By the end of the second month of his internship, he became quite popular among students and gained confidence in his teaching abilities. Now, he knew for sure that teaching was his true calling and decided to quit his job to pursue a full-time career in teaching.

Read: 10 reasons why you need an industry based internship for a successful career

A misguided career change can be an expensive mistake

Many students like Shubham, when taking the decision regarding the career path to pursue, either can’t follow their true passion due to lack of guidance or aren’t even aware of their real interests at such an early stage of their lives.

This is the reason why many of them decide to switch their careers after graduation or after a few years of doing a job. Not happy with what they are currently doing and looking for a change in their professional lives, many of them simply go for MBAs.

However, this could prove to be an expensive mistake if you do not have a perspective beforehand and later, realise that management is not your calling.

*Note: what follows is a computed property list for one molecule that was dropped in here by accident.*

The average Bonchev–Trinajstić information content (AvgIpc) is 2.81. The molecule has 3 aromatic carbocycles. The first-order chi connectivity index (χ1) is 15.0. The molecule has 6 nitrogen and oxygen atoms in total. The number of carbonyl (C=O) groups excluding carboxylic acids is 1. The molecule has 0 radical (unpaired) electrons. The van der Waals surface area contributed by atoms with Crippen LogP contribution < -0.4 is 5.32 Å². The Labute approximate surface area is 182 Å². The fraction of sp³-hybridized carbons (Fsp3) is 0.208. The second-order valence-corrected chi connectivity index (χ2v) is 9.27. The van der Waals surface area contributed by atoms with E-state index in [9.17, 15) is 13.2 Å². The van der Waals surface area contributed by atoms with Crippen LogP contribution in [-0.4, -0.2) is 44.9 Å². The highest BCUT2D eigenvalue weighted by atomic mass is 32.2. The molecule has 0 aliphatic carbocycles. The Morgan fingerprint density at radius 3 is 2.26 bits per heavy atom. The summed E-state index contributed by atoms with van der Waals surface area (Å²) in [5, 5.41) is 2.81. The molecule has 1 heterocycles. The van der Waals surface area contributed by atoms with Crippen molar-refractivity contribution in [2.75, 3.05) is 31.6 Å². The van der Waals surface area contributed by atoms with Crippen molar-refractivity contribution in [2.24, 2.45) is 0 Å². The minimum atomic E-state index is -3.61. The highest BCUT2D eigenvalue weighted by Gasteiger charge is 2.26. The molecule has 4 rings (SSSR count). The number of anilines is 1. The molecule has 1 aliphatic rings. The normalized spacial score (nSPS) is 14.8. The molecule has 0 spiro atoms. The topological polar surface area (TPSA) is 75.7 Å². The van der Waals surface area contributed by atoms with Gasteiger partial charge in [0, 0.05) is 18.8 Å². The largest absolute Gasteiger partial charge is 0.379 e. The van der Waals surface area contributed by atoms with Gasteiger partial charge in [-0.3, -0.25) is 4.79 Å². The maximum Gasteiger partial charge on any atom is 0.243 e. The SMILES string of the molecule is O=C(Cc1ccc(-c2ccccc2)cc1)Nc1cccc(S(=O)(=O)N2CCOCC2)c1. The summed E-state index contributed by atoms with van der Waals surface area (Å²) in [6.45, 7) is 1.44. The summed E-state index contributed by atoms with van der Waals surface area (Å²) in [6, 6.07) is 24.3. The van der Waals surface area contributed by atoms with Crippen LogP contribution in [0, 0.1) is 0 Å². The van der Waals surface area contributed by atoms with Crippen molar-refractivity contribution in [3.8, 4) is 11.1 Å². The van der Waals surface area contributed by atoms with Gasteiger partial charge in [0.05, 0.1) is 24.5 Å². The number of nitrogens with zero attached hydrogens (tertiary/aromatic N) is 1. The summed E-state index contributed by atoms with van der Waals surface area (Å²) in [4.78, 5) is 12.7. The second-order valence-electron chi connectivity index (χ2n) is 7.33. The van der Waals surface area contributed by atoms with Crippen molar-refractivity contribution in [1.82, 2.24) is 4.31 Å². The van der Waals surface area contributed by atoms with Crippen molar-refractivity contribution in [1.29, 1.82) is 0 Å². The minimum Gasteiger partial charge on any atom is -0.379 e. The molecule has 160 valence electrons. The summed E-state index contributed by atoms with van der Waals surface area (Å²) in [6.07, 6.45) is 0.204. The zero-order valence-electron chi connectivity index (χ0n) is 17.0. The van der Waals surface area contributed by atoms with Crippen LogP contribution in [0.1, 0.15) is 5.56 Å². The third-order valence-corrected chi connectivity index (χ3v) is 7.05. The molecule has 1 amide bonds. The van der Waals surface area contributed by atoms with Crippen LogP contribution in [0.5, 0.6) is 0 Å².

Read: 4 ways internships can help women restart their career

2 ways an internship can help you make a career switch decision easier

So, what should you do instead? Well, the answer is simple — do an internship! Why? When you decide to make a career shift, there could be two possible scenarios:

1. You have a certain career path in mind to go for but you are not really aware of what it truly holds for you.

2. You are not happy with your present line of profession but you also don’t know what profession will be most suitable for you.